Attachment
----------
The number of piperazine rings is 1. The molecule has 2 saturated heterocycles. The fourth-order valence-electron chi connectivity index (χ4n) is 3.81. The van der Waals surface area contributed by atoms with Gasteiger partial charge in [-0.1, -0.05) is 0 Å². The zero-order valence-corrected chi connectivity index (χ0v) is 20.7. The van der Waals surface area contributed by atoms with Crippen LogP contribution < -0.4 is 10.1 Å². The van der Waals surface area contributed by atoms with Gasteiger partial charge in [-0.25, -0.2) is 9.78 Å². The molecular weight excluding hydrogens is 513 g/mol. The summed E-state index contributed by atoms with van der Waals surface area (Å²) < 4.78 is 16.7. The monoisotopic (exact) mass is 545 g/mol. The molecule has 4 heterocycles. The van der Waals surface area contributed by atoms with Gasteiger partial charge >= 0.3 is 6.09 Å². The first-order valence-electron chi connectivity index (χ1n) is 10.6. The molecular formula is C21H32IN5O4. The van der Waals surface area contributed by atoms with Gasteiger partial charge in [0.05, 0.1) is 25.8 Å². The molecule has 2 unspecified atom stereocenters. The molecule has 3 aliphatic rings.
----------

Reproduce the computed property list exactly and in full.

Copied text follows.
The number of piperazine rings is 1. The molecule has 2 saturated heterocycles. The fourth-order valence-electron chi connectivity index (χ4n) is 3.81. The van der Waals surface area contributed by atoms with Gasteiger partial charge in [-0.1, -0.05) is 0 Å². The zero-order valence-corrected chi connectivity index (χ0v) is 20.7. The van der Waals surface area contributed by atoms with Crippen LogP contribution < -0.4 is 10.1 Å². The van der Waals surface area contributed by atoms with Gasteiger partial charge in [-0.25, -0.2) is 9.78 Å². The molecular weight excluding hydrogens is 513 g/mol. The summed E-state index contributed by atoms with van der Waals surface area (Å²) < 4.78 is 16.7. The monoisotopic (exact) mass is 545 g/mol. The molecule has 4 heterocycles. The van der Waals surface area contributed by atoms with Gasteiger partial charge >= 0.3 is 6.09 Å². The first-order valence-electron chi connectivity index (χ1n) is 10.6. The molecular formula is C21H32IN5O4. The van der Waals surface area contributed by atoms with Gasteiger partial charge in [0.05, 0.1) is 25.8 Å². The molecule has 2 unspecified atom stereocenters. The molecule has 3 aliphatic rings.